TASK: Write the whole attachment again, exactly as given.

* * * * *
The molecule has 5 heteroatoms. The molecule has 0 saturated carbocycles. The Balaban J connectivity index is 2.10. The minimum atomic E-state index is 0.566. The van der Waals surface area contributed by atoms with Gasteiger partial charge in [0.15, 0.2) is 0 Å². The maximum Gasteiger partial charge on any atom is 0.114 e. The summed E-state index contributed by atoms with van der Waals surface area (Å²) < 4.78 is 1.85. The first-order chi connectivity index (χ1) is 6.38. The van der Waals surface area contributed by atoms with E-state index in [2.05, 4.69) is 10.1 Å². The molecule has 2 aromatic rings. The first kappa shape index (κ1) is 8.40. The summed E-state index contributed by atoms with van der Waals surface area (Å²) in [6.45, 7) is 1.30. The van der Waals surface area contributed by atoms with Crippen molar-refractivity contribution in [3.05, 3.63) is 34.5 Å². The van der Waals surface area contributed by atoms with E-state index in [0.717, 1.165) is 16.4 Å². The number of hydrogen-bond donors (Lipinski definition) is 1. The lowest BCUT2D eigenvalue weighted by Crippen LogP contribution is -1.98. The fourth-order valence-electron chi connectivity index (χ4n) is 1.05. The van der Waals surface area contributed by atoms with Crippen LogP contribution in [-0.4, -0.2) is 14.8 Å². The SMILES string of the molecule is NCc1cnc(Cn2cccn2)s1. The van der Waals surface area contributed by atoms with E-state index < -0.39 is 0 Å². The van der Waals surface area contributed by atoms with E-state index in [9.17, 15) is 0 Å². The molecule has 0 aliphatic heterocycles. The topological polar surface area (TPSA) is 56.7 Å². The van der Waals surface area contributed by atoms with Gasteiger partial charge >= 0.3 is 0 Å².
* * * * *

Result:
The molecule has 5 heteroatoms. The molecule has 0 saturated carbocycles. The Balaban J connectivity index is 2.10. The minimum atomic E-state index is 0.566. The van der Waals surface area contributed by atoms with Gasteiger partial charge in [0.15, 0.2) is 0 Å². The maximum Gasteiger partial charge on any atom is 0.114 e. The summed E-state index contributed by atoms with van der Waals surface area (Å²) < 4.78 is 1.85. The first-order chi connectivity index (χ1) is 6.38. The van der Waals surface area contributed by atoms with E-state index in [2.05, 4.69) is 10.1 Å². The molecule has 2 aromatic rings. The first kappa shape index (κ1) is 8.40. The summed E-state index contributed by atoms with van der Waals surface area (Å²) in [6.45, 7) is 1.30. The van der Waals surface area contributed by atoms with Crippen molar-refractivity contribution in [3.05, 3.63) is 34.5 Å². The van der Waals surface area contributed by atoms with E-state index in [0.717, 1.165) is 16.4 Å². The number of hydrogen-bond donors (Lipinski definition) is 1. The lowest BCUT2D eigenvalue weighted by Crippen LogP contribution is -1.98. The fourth-order valence-electron chi connectivity index (χ4n) is 1.05. The van der Waals surface area contributed by atoms with Crippen LogP contribution in [-0.4, -0.2) is 14.8 Å². The SMILES string of the molecule is NCc1cnc(Cn2cccn2)s1. The van der Waals surface area contributed by atoms with E-state index < -0.39 is 0 Å². The van der Waals surface area contributed by atoms with E-state index in [9.17, 15) is 0 Å². The molecule has 0 aliphatic heterocycles. The topological polar surface area (TPSA) is 56.7 Å². The van der Waals surface area contributed by atoms with Gasteiger partial charge >= 0.3 is 0 Å².